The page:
Matthew HughesFormer TNW Reporter
Matthew Hughes is a journalist from Liverpool, England. His interests include security, startups, food, and storytelling. Follow him on Twi Matthew Hughes is a journalist from Liverpool, England. His interests include security, startups, food, and storytelling. Follow him on Twitter.
The eBook market is most closely associated with four prominent players: Apple, Amazon, Barnes and Noble’s, and Rakuten, which makes the Kobo eReaders. But it’s easy to forget that Microsoft once owned its own eBook marketplace.
Now, in 2019, it’s exiting this business. That’s not really a surprise. Microsoft’s good at a lot of things, but it’s historically struggled with anything involving content. It makes no sense for it to throw resources at a niche market that isn’t even core to its business aspirations.
But this means that from next month, anyone who bought an eBook from Microsoft will suddenly find it won’t work. Why? Three letters: DRM.
What is DRM?
DRM stands for “digital rights management,” and the term is often used to refer to software that prevents people from using content in a way not authorized by the rights holder or licensor. This includes making unauthorized copies, or even consuming the content on an unapproved device.
It’s certainly controversial – if not outright unpopular – but it’s also an inevitable fact of life for anyone who buys eBooks or movies online.
Many DRM programs work by connecting to a remote server in order to determine if the content is being used in an approved way. While it’s not 100 percent clear that’s what happening here, Microsoft has said that books purchased from the Microsoft Store will cease to work starting from early July 2019.
And because all free eBooks use the same DRM as their paid counterparts, they’ll stop working at the same time.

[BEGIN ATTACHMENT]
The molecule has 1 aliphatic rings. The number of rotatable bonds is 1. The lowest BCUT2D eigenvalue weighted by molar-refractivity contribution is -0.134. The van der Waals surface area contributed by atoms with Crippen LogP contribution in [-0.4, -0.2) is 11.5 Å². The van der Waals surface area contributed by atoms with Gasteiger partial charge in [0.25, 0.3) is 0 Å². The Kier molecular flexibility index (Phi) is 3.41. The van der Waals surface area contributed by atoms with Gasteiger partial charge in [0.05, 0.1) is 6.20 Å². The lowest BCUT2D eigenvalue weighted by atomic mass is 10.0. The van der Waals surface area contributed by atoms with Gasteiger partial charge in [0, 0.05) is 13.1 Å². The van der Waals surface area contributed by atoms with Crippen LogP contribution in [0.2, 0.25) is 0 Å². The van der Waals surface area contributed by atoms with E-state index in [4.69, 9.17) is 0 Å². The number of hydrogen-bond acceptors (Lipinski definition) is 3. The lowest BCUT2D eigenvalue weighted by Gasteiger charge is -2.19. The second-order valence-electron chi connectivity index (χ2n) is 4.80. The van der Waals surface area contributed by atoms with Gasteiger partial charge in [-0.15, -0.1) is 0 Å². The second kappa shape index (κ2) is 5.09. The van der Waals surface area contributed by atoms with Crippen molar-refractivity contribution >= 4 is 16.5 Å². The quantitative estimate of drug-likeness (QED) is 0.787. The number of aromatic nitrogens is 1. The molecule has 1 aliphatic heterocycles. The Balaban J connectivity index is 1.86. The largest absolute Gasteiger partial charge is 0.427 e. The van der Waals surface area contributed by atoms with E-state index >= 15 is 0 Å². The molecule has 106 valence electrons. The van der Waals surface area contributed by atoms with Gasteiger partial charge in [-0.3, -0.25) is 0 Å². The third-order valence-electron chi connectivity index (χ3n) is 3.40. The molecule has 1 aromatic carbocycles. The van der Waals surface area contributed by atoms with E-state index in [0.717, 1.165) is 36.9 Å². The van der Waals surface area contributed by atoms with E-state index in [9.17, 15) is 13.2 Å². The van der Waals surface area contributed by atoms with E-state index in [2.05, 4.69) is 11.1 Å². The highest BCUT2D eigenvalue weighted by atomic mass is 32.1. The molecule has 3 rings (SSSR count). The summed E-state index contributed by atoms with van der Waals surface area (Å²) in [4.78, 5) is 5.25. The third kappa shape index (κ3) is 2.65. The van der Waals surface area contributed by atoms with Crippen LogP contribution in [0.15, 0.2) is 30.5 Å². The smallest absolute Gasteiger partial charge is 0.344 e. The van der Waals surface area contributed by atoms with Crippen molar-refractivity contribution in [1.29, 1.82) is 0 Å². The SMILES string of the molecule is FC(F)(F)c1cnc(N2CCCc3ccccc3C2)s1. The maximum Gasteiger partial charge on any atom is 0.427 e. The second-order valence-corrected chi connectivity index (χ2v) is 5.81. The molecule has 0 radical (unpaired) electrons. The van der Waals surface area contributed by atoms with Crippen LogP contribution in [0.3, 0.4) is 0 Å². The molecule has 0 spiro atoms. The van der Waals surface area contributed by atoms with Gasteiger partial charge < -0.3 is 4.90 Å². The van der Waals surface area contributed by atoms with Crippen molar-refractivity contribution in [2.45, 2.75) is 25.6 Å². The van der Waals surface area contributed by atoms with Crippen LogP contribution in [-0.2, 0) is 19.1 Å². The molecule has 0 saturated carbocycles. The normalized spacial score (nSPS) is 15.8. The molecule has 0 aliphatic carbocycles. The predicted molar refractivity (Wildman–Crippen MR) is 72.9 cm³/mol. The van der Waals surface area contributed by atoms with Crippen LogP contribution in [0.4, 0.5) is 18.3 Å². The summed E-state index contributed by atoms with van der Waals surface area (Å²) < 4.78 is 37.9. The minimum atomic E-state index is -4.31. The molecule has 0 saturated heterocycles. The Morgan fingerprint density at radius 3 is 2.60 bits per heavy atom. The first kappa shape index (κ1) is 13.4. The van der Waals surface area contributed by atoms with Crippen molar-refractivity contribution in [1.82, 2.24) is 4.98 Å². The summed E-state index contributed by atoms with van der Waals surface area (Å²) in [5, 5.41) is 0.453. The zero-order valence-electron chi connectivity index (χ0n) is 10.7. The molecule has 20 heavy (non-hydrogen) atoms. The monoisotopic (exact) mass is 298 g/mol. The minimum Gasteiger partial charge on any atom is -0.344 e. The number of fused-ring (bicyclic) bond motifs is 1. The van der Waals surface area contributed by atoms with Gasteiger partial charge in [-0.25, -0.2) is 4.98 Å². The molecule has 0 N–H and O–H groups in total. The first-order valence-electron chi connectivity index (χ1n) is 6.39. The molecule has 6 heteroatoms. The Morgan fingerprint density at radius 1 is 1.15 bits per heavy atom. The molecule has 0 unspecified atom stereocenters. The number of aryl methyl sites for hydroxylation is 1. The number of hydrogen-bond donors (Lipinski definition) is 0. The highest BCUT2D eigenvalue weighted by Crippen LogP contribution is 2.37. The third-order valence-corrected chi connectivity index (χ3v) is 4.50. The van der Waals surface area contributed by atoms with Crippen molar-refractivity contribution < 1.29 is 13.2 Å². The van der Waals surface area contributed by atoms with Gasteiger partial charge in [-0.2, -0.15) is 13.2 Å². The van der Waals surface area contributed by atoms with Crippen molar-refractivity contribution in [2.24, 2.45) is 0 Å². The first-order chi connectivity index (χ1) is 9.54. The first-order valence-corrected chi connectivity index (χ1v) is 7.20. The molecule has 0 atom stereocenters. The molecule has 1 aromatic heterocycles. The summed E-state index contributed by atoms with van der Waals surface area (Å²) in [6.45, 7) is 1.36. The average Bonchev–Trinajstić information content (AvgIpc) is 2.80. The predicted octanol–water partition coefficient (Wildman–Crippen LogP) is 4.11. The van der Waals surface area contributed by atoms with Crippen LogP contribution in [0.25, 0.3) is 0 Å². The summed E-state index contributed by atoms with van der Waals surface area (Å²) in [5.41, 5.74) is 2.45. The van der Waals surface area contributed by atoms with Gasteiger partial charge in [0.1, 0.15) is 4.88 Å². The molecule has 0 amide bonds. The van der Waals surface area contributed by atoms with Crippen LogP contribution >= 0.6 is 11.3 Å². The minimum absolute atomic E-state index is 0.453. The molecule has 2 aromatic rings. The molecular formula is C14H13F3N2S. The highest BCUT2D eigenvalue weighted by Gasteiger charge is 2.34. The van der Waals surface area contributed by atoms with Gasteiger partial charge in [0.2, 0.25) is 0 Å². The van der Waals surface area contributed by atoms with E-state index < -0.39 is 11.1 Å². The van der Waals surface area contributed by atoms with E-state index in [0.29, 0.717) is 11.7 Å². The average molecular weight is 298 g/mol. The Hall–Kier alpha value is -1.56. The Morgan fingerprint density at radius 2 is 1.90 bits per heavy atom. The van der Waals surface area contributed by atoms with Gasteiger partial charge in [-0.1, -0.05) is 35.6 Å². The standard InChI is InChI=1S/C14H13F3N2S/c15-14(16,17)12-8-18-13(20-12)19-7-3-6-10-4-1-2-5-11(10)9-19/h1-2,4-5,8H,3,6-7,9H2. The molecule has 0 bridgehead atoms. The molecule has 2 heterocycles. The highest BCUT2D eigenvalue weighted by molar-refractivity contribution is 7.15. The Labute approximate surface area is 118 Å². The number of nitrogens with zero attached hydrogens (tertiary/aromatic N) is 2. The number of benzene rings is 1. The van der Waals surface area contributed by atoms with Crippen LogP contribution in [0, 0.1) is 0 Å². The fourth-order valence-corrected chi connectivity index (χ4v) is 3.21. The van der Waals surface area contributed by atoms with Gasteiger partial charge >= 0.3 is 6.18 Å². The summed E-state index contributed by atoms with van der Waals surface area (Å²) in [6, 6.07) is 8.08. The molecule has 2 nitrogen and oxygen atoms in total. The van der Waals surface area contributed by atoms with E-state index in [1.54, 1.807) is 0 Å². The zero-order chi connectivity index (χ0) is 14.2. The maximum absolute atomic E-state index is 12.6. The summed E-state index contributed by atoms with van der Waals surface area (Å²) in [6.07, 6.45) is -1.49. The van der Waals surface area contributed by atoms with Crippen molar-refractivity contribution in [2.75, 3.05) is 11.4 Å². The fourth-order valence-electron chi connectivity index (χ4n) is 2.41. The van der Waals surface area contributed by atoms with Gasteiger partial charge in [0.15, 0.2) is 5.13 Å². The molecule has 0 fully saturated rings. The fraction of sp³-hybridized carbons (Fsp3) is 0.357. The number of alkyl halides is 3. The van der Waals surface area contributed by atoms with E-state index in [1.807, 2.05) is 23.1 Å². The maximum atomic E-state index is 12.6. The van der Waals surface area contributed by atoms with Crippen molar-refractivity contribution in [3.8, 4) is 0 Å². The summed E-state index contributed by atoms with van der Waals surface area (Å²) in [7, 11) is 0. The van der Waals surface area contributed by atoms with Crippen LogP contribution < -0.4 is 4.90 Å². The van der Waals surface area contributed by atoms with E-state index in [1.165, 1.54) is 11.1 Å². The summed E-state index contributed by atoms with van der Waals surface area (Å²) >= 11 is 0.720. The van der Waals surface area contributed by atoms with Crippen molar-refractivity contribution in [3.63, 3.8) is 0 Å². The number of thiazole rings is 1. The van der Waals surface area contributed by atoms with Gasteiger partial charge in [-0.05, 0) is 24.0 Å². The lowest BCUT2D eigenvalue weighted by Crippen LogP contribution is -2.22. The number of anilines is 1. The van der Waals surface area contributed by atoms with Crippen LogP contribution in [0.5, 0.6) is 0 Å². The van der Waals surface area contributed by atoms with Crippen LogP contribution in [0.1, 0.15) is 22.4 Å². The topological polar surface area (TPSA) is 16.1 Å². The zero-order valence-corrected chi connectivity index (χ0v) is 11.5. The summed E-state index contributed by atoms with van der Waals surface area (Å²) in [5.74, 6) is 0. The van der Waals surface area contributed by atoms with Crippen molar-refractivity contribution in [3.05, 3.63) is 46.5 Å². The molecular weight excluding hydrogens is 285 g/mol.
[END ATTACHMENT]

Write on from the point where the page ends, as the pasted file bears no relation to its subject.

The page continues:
Microsoft has also cancelled any pre-orders for books due to be released after April 2, 2019. That’s the date when Redmond formally closed the books section of the Microsoft Store.
This hasn’t been particularly well-received. The idea that books could suddenly cease working is a deeply uncomfortable idea for many. Books, after all, are sacred. The theme of books being destroyed or “disappeared” appears often in works of dystopian fiction, like The Handmaid’s Tale, Fahrenheit 451, and 1984.
It’s sensitive, is all I’m saying.
What Microsoft’s done right
To Microsoft’s credit, it’s reimbursing all eBook purchases in full, regardless of how much the book has been read, or when the purchase was made. In all likelihood, Microsoft’s going to make a loss on its abortive eBook business – although I doubt it’s a significant one.
Microsoft says all refunds will be returned to the original payment method. If that’s no longer available, the company will instead refund the money as Microsoft credit.
Furthermore, the company plans to issue a $25 credit for anyone who made notes or annotations within their eBooks. That’s generous, given it was under no obligation to do so.
Still, it’s not ideal. Customers will have to re-purchase books they already owned, and it’ll undoubtedly generate a small mountain of bad press for Microsoft, even though its share of the eBook business was relatively small.
TNW reached out to Microsoft for a statement. It directed us to its official guidance on the company’s website. We also asked for a precise date when eBooks will cease working (as mentioned, the Microsoft page only states “early July.” If we hear back from them with more detail, we’ll update this post.
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